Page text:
Kids learn about town’s historic role
NEW MILFORD — At one time, a series of tunnels and hidden chambers in homes around town served as sanctuaries to slaves trying to flee to freedom in Canada using the Underground Railroad.
Several of them are still standing, not far from where a dozen children recently sat at the historical museum as they learned about the Underground Railroad and the role New Milford played in helping slaves escape.
“There are periods in our history that we’re not proud of, but they have to know and they have to learn,” said Anita Regan, who leads the educational programs at the historical society and museum.
She said former librarian Kathy Elmore approached the historical society with the idea for the Black History Month program, specifically geared toward second- through fifth-graders, and it readily agreed.
The program featured stories, an activity that allowed the kids to create paper quilt squares while learning how symbols on quilts relayed messages on the route north and the song “Follow the Drinking Gourd,” sung to represent the slaves’ journey to freedom by following the Big Dipper.
Nia Evans, a third-grader there with members of her Girl Scout troop , said she knew of the Underground Railroad from her Harriet Tubman and American Girl books, but was excited to learn New Milford was a part of it.
There are at least eight houses believed to have been a part of the Underground Railroad in New Milford, all of which were included on a walking tour in 2003.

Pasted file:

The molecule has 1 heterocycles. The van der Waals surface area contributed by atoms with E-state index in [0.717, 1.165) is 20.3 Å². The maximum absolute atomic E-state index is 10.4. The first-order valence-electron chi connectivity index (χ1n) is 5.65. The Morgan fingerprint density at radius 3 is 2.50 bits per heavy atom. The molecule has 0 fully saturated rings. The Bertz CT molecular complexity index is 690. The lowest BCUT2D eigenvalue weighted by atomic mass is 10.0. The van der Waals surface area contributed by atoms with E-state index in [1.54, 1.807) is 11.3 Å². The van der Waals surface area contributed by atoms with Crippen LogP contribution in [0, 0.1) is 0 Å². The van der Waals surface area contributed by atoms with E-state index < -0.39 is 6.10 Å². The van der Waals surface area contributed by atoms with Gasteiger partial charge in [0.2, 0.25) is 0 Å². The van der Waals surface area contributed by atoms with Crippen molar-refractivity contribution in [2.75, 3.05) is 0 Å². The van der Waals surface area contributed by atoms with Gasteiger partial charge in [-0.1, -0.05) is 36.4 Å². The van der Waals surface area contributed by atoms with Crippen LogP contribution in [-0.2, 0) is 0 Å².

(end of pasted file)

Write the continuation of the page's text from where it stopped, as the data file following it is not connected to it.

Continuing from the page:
Curator Lisa Roush said none of the New Milford sites are included on the Freedom Trail because those require two primary source documents and these houses only have one primary source document.
“It’s hard to do because it was a secret so not many people were writing about it,” she said.
She said it was very likely slaves stayed in New Milford because Frederick Gunn in Washington was a known abolitionist and they would have traveled through town to meet him.
Regan focused on the large brick house on Grove Street, that once belonged to Elisha Bostwick, a prominent man in town and the town clerk. He had owned slaves but freed them when he realized it was wrong, instead leading a campaign for others to follow suit and opening his house to serve as a station.
“If you go in the house today, you’ll see the little tunnels and passageways where the slaves hid,” she said.
The other houses include the Boardman house, which now serves as the Cramer and Anderson law office, two houses on Second Hill Road, the Knowles house on Old Town Park Road, the Sabin house and Quaker meeting house on Route 7, and the Thayer House on Route 67, which is now a dentist’s office.
Josh Violette, a fourth-grader, said he’s working on a nonfiction chapter book for school about the Underground Railroad and plans to use the information he learned Thursday in that.
He said he didn’t know the Big Dipper was also called the “drinking gourd” and will see the constellation in a new light now when it appears in the sky. It’s also why he decided to draw it above a field of green for his quilt square.
“I’m going to think about how it was a big part of the Underground Railroad,” he said.
Lydia Hyde, a third-grader there with her troop, said she enjoyed hearing the stories and creating the quilt square.
“Art can help you learn about things,” she said. “Through the art project I got to learn about freedom quilts and what they mean.”
Different symbols or colors shared secret messages with the slaves without having to speak. The books spoke about how a blue center square showed a house was safe and the monkey wrench pattern could signal to other slaves that that family was leaving.
“It’s quite amazing,” she said.